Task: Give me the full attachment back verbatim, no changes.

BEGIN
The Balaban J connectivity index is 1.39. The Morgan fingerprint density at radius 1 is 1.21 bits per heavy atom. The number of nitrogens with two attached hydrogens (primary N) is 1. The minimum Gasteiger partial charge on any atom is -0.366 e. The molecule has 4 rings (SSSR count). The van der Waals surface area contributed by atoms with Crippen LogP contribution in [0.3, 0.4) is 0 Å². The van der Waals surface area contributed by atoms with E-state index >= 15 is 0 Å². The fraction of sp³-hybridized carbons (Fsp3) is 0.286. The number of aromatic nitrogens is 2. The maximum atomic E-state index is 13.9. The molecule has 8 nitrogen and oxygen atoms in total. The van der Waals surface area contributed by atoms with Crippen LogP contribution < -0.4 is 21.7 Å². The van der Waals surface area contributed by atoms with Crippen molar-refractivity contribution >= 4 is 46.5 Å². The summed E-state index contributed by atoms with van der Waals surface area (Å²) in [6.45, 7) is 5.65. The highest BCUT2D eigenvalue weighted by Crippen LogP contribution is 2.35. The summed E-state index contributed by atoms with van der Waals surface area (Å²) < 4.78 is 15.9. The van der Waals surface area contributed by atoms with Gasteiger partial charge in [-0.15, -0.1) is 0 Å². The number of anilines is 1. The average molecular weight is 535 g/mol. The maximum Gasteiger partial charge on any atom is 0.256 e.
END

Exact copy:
The Balaban J connectivity index is 1.39. The Morgan fingerprint density at radius 1 is 1.21 bits per heavy atom. The number of nitrogens with two attached hydrogens (primary N) is 1. The minimum Gasteiger partial charge on any atom is -0.366 e. The molecule has 4 rings (SSSR count). The van der Waals surface area contributed by atoms with Crippen LogP contribution in [0.3, 0.4) is 0 Å². The van der Waals surface area contributed by atoms with E-state index >= 15 is 0 Å². The fraction of sp³-hybridized carbons (Fsp3) is 0.286. The number of aromatic nitrogens is 2. The maximum atomic E-state index is 13.9. The molecule has 8 nitrogen and oxygen atoms in total. The van der Waals surface area contributed by atoms with Crippen LogP contribution < -0.4 is 21.7 Å². The van der Waals surface area contributed by atoms with Crippen molar-refractivity contribution >= 4 is 46.5 Å². The summed E-state index contributed by atoms with van der Waals surface area (Å²) in [6.45, 7) is 5.65. The highest BCUT2D eigenvalue weighted by Crippen LogP contribution is 2.35. The summed E-state index contributed by atoms with van der Waals surface area (Å²) < 4.78 is 15.9. The van der Waals surface area contributed by atoms with Gasteiger partial charge in [-0.15, -0.1) is 0 Å². The number of anilines is 1. The average molecular weight is 535 g/mol. The maximum Gasteiger partial charge on any atom is 0.256 e.